Schedule: Tuesday, July 7; 09:30 – 10:30 London (BST time zone)
Multimedia analysis has recently made spectacular improvements in both quality and in sophistication. Over the last half-decade we have seen extreme progress in tasks like image and video tagging, object detection and activity recognition, generating descriptive captions and more. Some of these have been deployed and are in widespread use in our smartphones and on our social media platforms. We have also seen recent research work, including our own, on computing more abstract features of multimedia, such as person-counting from CCTV, computing visual salience, estimating aesthetics of images and videos, and computing video memorability. The common methodology used across most of these applications is of course machine learning, in all its forms, from convolutional neural networks to simple regression and support vector machines. Much of the research in our field is about wrestling with machine learning to optimise its performance in multimedia analysis tasks and this recent run of extreme progress does not look like ending anytime soon, though it will reach its high water mark. When it does reach the point at which it cannot get any better, what then ? Generative machine learning (ML) is a recent form of media analysis which turns the conventional approach on its head and its methodology is to train a model and then generate new data. Example applications of generative ML deoldify which colourises black and white images and video clips, and Generative Adversarial Networks (GANs) which can generate DNA sequences, 3D models of replacement teeth, impressionist paintings, and of course video clips, some known as deepfakes. Putting aside the more nefarious applications of deepfakes, what is the potential for generative forms of multimedia ? In the short to medium term we can speculate that it would include things like movie augmentation but it how far can it go and could it replicate human creativity ? In this talk I will introduce some of the recent forms of generative multimedia and discuss how far I believe we could go with this exciting new technology.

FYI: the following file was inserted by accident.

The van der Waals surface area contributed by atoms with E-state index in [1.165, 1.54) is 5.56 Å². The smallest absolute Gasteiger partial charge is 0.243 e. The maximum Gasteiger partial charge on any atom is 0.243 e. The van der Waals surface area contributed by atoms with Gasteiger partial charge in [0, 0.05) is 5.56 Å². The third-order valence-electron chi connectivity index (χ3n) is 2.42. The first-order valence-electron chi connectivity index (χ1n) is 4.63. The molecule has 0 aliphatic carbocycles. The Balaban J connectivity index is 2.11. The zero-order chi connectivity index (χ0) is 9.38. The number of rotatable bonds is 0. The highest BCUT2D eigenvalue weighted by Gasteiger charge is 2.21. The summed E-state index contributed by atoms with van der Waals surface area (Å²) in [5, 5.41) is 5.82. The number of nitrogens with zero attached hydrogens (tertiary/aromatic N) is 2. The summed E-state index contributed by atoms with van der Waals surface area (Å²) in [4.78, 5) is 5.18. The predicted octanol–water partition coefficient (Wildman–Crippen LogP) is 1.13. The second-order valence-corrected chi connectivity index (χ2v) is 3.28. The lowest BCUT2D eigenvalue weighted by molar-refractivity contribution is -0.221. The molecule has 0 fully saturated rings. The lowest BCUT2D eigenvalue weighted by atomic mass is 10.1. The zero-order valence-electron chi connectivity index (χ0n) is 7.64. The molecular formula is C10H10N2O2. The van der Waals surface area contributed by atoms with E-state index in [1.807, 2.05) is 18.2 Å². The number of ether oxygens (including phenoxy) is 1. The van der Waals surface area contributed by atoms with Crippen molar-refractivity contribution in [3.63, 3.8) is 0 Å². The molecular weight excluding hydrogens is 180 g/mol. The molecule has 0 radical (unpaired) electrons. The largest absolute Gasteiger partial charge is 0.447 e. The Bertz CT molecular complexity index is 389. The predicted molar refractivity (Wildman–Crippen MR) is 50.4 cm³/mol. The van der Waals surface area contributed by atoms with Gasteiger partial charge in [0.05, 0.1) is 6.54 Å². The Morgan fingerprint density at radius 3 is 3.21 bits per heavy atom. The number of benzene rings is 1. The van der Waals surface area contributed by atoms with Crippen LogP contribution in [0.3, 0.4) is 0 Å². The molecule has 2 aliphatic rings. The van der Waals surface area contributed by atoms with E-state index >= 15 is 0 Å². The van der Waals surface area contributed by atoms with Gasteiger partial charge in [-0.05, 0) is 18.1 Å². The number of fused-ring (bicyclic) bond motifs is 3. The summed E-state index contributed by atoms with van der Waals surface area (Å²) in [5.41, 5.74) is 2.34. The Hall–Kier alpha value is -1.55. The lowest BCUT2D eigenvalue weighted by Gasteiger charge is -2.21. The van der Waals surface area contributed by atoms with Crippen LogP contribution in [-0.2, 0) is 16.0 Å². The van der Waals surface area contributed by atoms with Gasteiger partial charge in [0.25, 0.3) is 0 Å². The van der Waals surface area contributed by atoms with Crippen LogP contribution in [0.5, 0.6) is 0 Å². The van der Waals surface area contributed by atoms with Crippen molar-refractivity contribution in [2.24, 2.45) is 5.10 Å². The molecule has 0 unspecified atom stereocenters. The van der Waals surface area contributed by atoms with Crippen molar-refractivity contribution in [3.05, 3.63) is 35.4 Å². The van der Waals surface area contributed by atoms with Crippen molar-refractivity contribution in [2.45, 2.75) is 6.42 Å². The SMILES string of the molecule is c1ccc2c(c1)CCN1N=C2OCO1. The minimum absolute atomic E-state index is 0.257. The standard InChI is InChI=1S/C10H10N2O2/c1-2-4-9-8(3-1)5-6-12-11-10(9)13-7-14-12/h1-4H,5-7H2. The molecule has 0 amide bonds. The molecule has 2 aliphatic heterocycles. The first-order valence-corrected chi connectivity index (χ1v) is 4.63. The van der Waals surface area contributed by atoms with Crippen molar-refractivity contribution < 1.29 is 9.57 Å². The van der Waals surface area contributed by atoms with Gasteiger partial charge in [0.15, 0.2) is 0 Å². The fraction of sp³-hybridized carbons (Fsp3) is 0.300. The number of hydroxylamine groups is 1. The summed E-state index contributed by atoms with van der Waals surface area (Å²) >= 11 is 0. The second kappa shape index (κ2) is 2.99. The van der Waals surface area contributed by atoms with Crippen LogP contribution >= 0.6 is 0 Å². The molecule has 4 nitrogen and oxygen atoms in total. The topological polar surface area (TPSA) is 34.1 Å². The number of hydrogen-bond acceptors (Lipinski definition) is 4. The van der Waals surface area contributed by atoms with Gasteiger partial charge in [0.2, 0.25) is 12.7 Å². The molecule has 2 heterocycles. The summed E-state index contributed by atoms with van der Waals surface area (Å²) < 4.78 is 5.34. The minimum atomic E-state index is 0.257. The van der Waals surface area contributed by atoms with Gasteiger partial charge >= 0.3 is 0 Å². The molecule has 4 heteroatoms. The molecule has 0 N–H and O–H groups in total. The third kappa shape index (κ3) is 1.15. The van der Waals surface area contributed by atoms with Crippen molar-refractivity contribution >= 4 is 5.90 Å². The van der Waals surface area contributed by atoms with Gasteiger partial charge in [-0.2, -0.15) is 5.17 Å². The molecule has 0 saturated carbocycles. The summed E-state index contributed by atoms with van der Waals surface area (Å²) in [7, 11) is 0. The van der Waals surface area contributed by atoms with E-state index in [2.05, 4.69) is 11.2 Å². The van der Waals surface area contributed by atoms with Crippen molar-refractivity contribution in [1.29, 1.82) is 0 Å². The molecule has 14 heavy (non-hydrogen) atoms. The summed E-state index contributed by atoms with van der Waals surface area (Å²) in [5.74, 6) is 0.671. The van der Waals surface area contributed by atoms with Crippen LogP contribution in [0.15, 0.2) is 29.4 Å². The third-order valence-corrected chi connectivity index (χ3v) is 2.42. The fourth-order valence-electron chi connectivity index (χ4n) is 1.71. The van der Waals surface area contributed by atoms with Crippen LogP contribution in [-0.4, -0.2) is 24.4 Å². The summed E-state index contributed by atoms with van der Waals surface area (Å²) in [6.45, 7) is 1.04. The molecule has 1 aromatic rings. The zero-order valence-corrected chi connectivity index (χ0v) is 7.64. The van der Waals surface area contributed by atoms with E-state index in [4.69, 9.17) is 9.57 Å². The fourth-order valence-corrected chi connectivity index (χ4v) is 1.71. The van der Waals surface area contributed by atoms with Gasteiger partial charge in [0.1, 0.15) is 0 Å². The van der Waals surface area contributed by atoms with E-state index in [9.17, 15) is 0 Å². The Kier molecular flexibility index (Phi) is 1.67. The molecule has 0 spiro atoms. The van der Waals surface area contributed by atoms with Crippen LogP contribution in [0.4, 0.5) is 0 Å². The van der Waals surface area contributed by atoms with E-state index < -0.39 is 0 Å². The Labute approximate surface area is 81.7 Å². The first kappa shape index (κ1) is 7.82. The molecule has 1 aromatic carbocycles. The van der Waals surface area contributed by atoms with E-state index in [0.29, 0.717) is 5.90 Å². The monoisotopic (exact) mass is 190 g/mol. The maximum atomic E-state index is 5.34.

Alan Smeaton is Professor of Computing at Dublin City University where he has previously been Head of School and Executive Dean of Faculty. His early research interests covered the application of natural language processing to information seeking tasks and this evolved into the analysis and indexing of visual media (image and video) to support user tasks such as video searching, browsing and summarisation. Currently Alan’s research is around technology to support people in information seeking tasks and using this to compliment the frailties of our own human memory. Alan has a particular focus on lifelogging, automatically recording information about yourself, your everyday life and the recording is done by yourself, and for your own personal use. In 2001 Alan was a co-founder of TRECvid, the largest collaborative benchmarking activity in content-based tasks on digital video,and TRECVid has continued annually since then with over 2,000 researchers having contributed overall. Alan is a member of the Royal Irish Academy and an Academy Gold Medallist in Engineering Science, and award given only once every three years as “testament to a lifetime of passionate commitment to the highest standards in scholarship”. He is a Fellow of the IEEE and the current Chair of ACM SIGMM (Special Interest Group in Multimedia).